It took a while, but I finally got to the bottom of HUD’s questionable Creole caper. Let’s take it from the beginning:
(1) A Straight Dope reader alerts me to an odd brochure published by the U.S. Department of Housing and Urban Development. Purportedly a “Creole” translation, the document begins, “Yuh as a rezedent, ave di rights ahn di rispansabilities to elp mek yuh HUD-asisted owzing ah behta owme fi yuh ahn yuh fambily,” and continues in that vein for several pages. (For the full text, see www.straightdope.com/columns/hud doc.html.) A HUD tenants’ association I consult declares it a “racist parody.”
(2) A junior PR staffer at HUD says the translation was produced by a government contractor. Two thousand copies were printed and fifteen hundred were distributed. The brochure was withdrawn after a complaint was filed.
(3) Professor Salikoko Mufwene, chairman of the linguistics department at the University of Chicago and an expert in English-based creoles, says the brochure phonetically reproduces the sound of Caribbean English and bears some resemblance to Jamaican patois. Jamaicans write notes and such in patois, but it’s considered slang, and no one in Jamaica would write a formal government document that way. The HUD brochure reflects “a demeaning attitude, a condescending attitude,” says Mufwene, a Congo native who studied patois in Jamaica. “It’s like saying, ‘If we wrote this in regular English you wouldn’t be able to understand it.'” Jamaicans are taught standard English in school; any Jamaican who can read reads standard English.
(4) Ginny Terzano, HUD’s public affairs director, calls to denounce the brochure as bogus. “This was not sanctioned or authorized by HUD,” says Terzano. “We did not knowingly distribute this. We think it is offensive.” She suggests the brochure is a prank by somebody with “access to the process.”
(5) A few days later Terzano faxes me: “The Government Printing Office (GPO) has now verified that the language of the brochure is Creole. HUD contracted with GPO for translation of the brochure into nine languages and Braille … the GPO stands by their work as an accurate translation into Creole … it’s hard to see what story there is now.” I’ll be the judge of that, ma’am. She says that the document has been permanently yanked.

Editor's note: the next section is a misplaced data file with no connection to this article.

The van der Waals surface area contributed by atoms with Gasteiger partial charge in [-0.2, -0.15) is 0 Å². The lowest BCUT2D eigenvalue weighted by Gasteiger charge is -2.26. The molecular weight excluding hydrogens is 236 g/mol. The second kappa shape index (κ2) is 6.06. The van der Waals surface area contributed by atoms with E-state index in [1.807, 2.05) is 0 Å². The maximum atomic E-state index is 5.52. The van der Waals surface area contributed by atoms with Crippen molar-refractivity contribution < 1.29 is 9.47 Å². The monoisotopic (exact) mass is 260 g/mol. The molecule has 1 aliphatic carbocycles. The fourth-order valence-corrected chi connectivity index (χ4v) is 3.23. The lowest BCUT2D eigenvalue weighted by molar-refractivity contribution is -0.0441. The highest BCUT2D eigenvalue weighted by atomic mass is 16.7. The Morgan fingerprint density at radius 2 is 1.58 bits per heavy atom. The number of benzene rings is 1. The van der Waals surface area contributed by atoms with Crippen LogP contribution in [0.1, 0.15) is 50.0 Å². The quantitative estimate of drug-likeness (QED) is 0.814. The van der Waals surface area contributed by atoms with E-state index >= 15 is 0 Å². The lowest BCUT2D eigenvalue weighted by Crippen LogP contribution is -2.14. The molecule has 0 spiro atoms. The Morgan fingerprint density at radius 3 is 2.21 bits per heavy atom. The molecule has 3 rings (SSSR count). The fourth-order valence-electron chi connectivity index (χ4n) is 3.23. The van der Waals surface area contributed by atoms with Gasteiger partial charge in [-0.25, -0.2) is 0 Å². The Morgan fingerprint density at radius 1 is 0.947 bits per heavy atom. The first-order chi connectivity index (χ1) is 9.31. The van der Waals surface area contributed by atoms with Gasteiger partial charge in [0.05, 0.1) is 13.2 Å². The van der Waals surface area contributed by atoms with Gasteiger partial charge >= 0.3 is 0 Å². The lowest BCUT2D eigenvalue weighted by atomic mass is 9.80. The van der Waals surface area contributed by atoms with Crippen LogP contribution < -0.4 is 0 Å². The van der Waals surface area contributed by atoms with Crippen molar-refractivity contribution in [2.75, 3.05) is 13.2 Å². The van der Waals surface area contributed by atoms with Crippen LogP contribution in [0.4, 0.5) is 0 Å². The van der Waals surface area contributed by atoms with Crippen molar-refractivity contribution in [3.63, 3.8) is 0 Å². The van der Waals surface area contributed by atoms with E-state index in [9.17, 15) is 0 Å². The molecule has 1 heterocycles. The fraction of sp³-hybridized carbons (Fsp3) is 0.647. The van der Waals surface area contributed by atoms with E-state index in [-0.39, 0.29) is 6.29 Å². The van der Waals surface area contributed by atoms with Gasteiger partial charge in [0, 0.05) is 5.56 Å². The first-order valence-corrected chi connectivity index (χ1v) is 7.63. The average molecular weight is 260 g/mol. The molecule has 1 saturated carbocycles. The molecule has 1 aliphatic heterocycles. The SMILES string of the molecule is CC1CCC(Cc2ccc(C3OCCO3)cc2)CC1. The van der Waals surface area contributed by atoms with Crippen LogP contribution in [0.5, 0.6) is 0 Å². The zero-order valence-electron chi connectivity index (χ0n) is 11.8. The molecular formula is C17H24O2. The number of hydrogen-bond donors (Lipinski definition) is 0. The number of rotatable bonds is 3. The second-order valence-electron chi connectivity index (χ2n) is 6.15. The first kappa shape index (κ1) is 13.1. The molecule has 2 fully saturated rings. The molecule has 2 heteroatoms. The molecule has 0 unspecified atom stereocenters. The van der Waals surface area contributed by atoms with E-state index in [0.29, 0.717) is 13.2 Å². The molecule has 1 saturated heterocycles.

(6) GPO public affairs officer Andy Sherman tells me that last April HUD requisitioned a translation into Creole, without specifying the type. (Earlier the HUD tenants’ association had requested a version in Haitian Creole, a French-based language, but both English- and French-based creoles are spoken in the Caribbean.) The GPO didn’t know from Creole (“We’re printers, not linguists”) and contracted the job out to Thorner Press in Buffalo, New York. Thorner subcontracted the translation to Cosmos Translations and Interpreters in Toronto.
(7) Marinos Georgatos, president of Cosmos Translations, says he was given seven days to turn around the HUD job. The translator to whom he gave the “Creole” request, a Jamaican living in Toronto, asked Georgatos what type of creole was desired, noting that Jamaican-type patois, an English-based language, is the most widely understood creole in the Caribbean. Georgatos asked Thorner. Thorner had no idea. Georgatos called the Canadian immigration service, which agreed that Jamaican-type patois was the most popular. Georgatos told his guy to proceed with a Jamaican translation. Rezedents Rights was produced.
(8) A proof of the translation arrived at the GPO and was sent to HUD for approval. The proof was returned with “OK to print — no corrections or changes” checked off, accompanied by the note, “To the best of my knowledge, OK to print. This is a Haiti type of Creole. [signed] Sylvia A. Miller.” Miller is a manager in HUD’s multifamily housing office. The GPO gave the go-ahead to print. Unexplained discrepancy: the GPO says it contracted for 5,719 copies, but HUD says it got only 2,000.
Result? “Total garbage, of no use to anyone in the Caribbean,” says O’Neil Hamilton, director of public affairs and information for the Jamaican embassy in Washington. All Jamaican government documents are printed in standard English. “We find this extremely offensive,” he says.
Obvious conclusion number one: Nobody at any step of the process knew anything about “Creole” (except the translator, who guessed wrong). Obvious conclusion number two: Nobody applied the basic sanity test of looking at the document and saying, “This can’t possibly be right.” Me honly ‘ope dat de mon wid im fingah ‘pon de Button nuo betta dan dat.
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